Fixing programming by besting current languages

Posted by Peter J. Jones on

Jon BeltranDeHeredia’s rant on why programming is broken has turned into a very interesting thought experiment. First, Jon describes why he thinks programming is broken:

Every step of the way, in every statement, line of code, function call or sequence-point, if you want to write good code, you need to think about all the different possible states of the whole program. This is invisible and impossible to define. Provably. Always. In all existing languages. That’s the reason 100% code-coverage unit-testing doesn’t guarantee bug-free code, and it never will. This is also the reason bad programmers don’t become good: they just can’t think about all those possible cases in a structured way.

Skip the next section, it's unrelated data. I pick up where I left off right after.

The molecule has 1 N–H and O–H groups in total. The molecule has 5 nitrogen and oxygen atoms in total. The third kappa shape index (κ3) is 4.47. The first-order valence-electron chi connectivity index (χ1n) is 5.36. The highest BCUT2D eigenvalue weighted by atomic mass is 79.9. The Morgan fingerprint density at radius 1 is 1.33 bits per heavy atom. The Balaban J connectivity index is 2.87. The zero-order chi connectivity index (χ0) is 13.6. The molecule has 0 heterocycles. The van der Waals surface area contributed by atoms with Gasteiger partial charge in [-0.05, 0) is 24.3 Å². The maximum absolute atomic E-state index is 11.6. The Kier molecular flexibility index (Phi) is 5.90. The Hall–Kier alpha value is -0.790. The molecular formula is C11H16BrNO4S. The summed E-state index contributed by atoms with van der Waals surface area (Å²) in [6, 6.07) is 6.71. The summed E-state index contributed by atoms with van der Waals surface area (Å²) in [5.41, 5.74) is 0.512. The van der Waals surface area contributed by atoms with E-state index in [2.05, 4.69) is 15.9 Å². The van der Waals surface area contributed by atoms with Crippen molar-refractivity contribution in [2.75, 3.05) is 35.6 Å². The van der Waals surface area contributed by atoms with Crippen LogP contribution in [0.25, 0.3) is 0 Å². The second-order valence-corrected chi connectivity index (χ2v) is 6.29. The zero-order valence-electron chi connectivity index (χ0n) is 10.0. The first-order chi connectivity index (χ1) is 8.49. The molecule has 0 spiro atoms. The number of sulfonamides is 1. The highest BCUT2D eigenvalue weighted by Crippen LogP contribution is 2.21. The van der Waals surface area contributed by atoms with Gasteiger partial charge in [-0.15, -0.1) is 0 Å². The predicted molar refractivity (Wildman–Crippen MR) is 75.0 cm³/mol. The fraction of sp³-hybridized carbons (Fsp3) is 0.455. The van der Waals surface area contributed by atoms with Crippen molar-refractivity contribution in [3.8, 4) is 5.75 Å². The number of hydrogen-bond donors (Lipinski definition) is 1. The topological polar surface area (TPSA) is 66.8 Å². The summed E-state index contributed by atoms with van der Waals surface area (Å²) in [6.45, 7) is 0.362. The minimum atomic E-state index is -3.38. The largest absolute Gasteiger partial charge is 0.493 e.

Then he describes his vision for a new programming language that looks like the love child of Haskell and Prolog.

If you’re looking for something geeky to spend your free time on I suggest taking some ideas from the comments on Jon’s article. Readers are posting links to all sorts of interesting things such as executable specifications, the failures of Prolog, proof management systems, and the 4GL fiasco.

About the Author

Peter J. Jones has been a professional software engineer for over 20 years and is deeply passionate about helping programmers improve the skills of their craft. He is the author of Effective Ruby: 48 Specific Ways to Write Better Ruby. Peter can be reached through our contact page or his twitter account.